Real estate investment trusts have seen better days. After climbing through May, an increase in interest rates sent most REITs back off their lofty valuations.
One REIT hasn't stopped popping, however. So far this year, Public Storage (NYSE: PSA ) is up more than 15%. The broader REIT market as measured by Vanguard's REIT ETF (NYSEMKT: VNQ ) is up only 3% this year.
This level of outperformance may not be sustainable; here are three reasons why:
1. Operating performance can't get much better
Public Storage's stock price has risen on the back of increased occupancy, better pricing, and improved profitability. As of the last quarter, Public Storage's same store occupancy rate rose to 94%, up from 92.4% in the year-ago period.
Self-storage facilities have a natural level of vacancy of about 1 month per year, or 8.25%, due to customer churn. Given Public Storage's high occupancy rate for its established centers, future occupancy improvement will be limited. Each marginal customer is much more profitable than the last customer, but Public Storage's growth is capped by its occupancy rate.
2. Cap rates are coming down
The Wall Street Journal reports that cap rates, or returns on self-storage properties, have fallen precipitously from 9% during the financial crisis to as little as 5.5% for recent sales. Acadia Realty Trust (NYSE: AKR ) sold a self-storage facility at an implied cap rate of 5.5%, which doesn't leave much room for above-market returns for the acquirer.
Low cap rates require a new manager to raise rental costs and drive up occupancy to deliver returns for investors. In short, sale prices reflect that public storage companies can and should be able to raise prices and occupancy significantly each and every year after acquisition.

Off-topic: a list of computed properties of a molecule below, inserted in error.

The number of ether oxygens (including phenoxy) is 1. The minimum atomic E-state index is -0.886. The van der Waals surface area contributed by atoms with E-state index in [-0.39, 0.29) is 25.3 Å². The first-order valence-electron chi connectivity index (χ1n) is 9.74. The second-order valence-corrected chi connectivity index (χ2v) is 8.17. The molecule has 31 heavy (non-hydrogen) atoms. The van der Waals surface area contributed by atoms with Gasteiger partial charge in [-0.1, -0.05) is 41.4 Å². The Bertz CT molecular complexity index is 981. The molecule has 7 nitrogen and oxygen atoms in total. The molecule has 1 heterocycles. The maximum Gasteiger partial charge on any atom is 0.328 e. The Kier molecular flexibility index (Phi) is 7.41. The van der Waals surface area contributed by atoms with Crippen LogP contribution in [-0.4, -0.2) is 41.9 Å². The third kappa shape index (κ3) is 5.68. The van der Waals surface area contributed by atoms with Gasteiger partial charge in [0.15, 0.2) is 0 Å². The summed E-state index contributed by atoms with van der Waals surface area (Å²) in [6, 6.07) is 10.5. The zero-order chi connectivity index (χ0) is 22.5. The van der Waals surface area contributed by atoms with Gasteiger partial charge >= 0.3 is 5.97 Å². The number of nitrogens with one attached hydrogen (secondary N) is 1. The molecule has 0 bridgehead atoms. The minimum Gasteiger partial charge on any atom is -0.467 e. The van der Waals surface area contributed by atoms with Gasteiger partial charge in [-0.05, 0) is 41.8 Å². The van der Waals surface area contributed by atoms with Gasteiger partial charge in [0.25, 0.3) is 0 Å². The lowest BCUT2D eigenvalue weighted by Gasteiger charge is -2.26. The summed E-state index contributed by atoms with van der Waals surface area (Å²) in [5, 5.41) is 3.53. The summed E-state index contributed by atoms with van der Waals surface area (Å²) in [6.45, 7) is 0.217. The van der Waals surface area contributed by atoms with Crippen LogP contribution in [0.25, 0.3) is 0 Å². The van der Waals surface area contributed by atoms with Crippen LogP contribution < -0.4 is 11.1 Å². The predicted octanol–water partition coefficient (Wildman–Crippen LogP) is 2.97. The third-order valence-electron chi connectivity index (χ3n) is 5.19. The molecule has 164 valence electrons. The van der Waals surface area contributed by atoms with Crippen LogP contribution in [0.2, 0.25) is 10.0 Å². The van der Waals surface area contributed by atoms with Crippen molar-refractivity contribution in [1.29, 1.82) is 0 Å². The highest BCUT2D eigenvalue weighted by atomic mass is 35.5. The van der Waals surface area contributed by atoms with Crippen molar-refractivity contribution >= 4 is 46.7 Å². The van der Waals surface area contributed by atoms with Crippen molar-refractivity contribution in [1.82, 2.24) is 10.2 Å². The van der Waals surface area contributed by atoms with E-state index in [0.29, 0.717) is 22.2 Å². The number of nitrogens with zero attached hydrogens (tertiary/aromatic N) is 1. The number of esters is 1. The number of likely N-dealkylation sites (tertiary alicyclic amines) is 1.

3. Development is making sense again
When cap rates fall to yields you'd expect from investment-grade bonds, not equity REITs, new builds become more attractive. In a highly fragmented industry like self-storage, where Public Storage controls only about 5% of the industry, competitors can pop out of the woodwork quickly in hot markets. That could erode some of the pricing advantage going forward.
Remember, self-storage is a relative commodity where companies compete primarily on price. There are no barriers to entry keeping out new self-storage facilities. All it takes is the desire and a stockpile of cash to build more storage space, as evidenced by the fact that storage companies have traditionally been owned by "mom-and-pop" operators.
The Foolish bottom line
The self-storage industry has enjoyed a wave of increased occupancy and rental increases that cannot be reasonably forecasted into the future. Public Storage's sky-high occupancy level of 94% and impressive annual rental increases are the product of a constrained market that likely won't be a "new normal" for the long term.
Self-storage companies probably won't be able to meaningfully grow earnings by acquisition with cap rates of less than 6%. Thus, we could only expect that companies will build out new self-storage developments, driving up supply, and compressing price increases.
Finally, a current dividend yield of less than 3% is little to get excited about when other equity REITs and Public Storage's own preferred stock offer yields in excess of 5%-6% per year.
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